RECENTLY KOREAN society has witnessed many discussions of dating. "Senior dating" has arisen as a social issue, and teenage couples are busy celebrating not only their '100th anniversary' but even their 'two-two-day', which is their 22nd day together. Regardless of generation or age, dating has become an everyday concern for all Koreans, but among them, college students are ones that are expected to date most freely and most passionately. However, are they truly enjoying their love life as much as others believe them to be? Every generation throws a glance of envy towards the young 20s, but you can soon notice that they are, in fact, the ones that are suffering the most from the widespread social discussions of dating.
History of "Free Dating" in Korea
The concept of 'dating' is a modern phenomenon. Marriage is a tradition that has lasted over 5,000 years, but the current form of marriage based on romantic love has a short history of only fifty years. The word 'love' in Korea was generally perceived as filial piety or reverence toward seniors rather than an intimate feeling between men and women. It was only from the 1920s that Koreans started to use the term 'free dating' to refer to the modern concept of love due to rapid modernization and an influx of European values in the colonial period. The modern form of dating slowly occurred among the youths around this time period and they rebelled against traditional values and yearned to choose their own lover, since dating was the only legal outlet to express their desire for a change in society. Still, not everyone could quickly start free dating since numerous controversies surrounding it condemned dating for being too radical. Even so, those who were able to engage in an intimate relationship were called 'modern boys' and 'modern girls'. The controversy continued on for a long time, until the current form of romantic marriage evolved as the general norm of the society about 50 years ago.
Being the symbol of youth and freedom, college students were always the core group involved in modern dating and its development. Even until today, dating is considered as an essential part of college students' life. So-called meeting and sogaeting (blind date) offerings are incessant from their colleagues and senior students. With the development of smart phones and applications, college students can even find their 'one' through apps. The most widely used one is gilhanasayi(Between one road) and currently over twenty universities are registered on this app including Yonsei University, Seoul National University, Korea University, and Ewha women's University. According to the provided statistics, over 3,000 couples have started dating through this app. Moreover, big-scale events are opening to support college students' dating. The most memorable one would be the solodaechup (Great victory of solos) held on Christmas Eve in various locations, including Myongdong, Yeouido, and Daejeon. At the event, over 35 thousand single men and women were given a mission to gather freely and leave with whomever they want. Unfortunately, not many participants achieved their goal in this event due to a low rate of women's participation and the somewhat awkward set-up of men and women running towards each other, yet it clearly revealed the youths' passionate struggle to find their partner. "Cultural and legal restrictions that used to be laid upon Korean high school students are lifted as they enter college. Being able to enjoy adulthood, their expectations of dating become even fuller.” said Jo Hye-jeong (Prof., Dept. of Cultural anthropology.) Likewise, college men and women are willing to jump through fire and water to find “the one.”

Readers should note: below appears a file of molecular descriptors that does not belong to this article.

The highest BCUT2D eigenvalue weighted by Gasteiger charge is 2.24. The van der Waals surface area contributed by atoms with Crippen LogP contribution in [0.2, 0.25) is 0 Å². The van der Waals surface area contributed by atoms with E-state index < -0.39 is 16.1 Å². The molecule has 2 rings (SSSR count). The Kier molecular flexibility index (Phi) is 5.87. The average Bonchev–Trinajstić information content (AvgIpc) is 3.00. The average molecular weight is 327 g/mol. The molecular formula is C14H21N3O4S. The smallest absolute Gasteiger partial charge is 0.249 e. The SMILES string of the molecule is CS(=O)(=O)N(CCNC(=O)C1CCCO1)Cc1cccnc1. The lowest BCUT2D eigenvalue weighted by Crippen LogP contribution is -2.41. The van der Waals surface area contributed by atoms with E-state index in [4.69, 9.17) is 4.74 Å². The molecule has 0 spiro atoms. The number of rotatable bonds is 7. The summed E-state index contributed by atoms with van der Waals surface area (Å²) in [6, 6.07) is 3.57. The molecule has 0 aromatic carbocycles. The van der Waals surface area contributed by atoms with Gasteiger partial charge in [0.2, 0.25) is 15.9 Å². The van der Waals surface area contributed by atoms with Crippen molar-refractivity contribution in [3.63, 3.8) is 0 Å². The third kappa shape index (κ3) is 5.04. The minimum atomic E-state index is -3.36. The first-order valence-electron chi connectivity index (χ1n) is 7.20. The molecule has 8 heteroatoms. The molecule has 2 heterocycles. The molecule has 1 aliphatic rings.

The vigorous attempts of college students to date someone are desirable, but problems arise when everything starts to get obsessive. Since dating became an essential part of college students' life, single students get stressed. Words like mo-tae-so-lo (person who has never dated anyone), Cheolbyuknyo (women who will not let guys approach them) are being newly coined and increasing in number. On campus, you would often find playful placards that are written "ooo from ooo major has been mo-tae-so-lo for oooo days". Such widespread mockery toward students that have never been in a relationship has now settled as a cultural trend of "loving for love's sake". The state of being single seems to give an uncomfortable feeling to many college students that they are in an 'abnormal state.' Thus, students desperately search for their potential lovers, not especially because they want to find their true love, but because they cannot stand the pressure anymore. "I saw many of my friends starting relationships as they entered college. Seeing them, I realized that not all of them started dating because they really want to get to know each other, but as a result of peer pressure or being made fun of. These friends of mine had to stand with only the bad memories as soon as the relationship was over." said Kim Song-eun (Soph., Dept. of Business Admin.) Nevertheless, many students are still eager to date someone no matter how abrupt and unnatural a relationship it might bring about. Then why did such a strong focus on dating and relationships occur among them?